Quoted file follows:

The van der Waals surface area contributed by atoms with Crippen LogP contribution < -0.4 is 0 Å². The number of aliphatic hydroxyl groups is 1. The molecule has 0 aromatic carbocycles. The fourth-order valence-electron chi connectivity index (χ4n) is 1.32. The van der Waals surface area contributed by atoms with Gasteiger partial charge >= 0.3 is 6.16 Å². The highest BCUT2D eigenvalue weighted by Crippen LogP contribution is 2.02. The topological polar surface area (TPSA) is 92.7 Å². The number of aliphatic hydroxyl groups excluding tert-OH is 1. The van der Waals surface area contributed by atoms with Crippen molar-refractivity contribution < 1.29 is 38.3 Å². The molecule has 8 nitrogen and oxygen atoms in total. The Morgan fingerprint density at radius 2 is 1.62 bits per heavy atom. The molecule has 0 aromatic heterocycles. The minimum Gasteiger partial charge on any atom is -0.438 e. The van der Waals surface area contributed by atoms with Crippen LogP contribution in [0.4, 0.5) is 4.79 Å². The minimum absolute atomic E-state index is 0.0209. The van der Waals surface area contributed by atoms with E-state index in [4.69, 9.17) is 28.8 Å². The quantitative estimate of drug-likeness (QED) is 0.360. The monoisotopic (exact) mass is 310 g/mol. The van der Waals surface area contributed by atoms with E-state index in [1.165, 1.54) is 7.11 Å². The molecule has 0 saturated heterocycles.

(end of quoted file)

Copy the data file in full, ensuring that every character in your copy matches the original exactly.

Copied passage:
The van der Waals surface area contributed by atoms with Crippen LogP contribution < -0.4 is 0 Å². The number of aliphatic hydroxyl groups is 1. The molecule has 0 aromatic carbocycles. The fourth-order valence-electron chi connectivity index (χ4n) is 1.32. The van der Waals surface area contributed by atoms with Gasteiger partial charge >= 0.3 is 6.16 Å². The highest BCUT2D eigenvalue weighted by Crippen LogP contribution is 2.02. The topological polar surface area (TPSA) is 92.7 Å². The number of aliphatic hydroxyl groups excluding tert-OH is 1. The van der Waals surface area contributed by atoms with Crippen molar-refractivity contribution < 1.29 is 38.3 Å². The molecule has 8 nitrogen and oxygen atoms in total. The Morgan fingerprint density at radius 2 is 1.62 bits per heavy atom. The molecule has 0 aromatic heterocycles. The minimum Gasteiger partial charge on any atom is -0.438 e. The van der Waals surface area contributed by atoms with Crippen LogP contribution in [0.4, 0.5) is 4.79 Å². The minimum absolute atomic E-state index is 0.0209. The van der Waals surface area contributed by atoms with E-state index in [4.69, 9.17) is 28.8 Å². The quantitative estimate of drug-likeness (QED) is 0.360. The monoisotopic (exact) mass is 310 g/mol. The van der Waals surface area contributed by atoms with E-state index in [1.165, 1.54) is 7.11 Å². The molecule has 0 saturated heterocycles.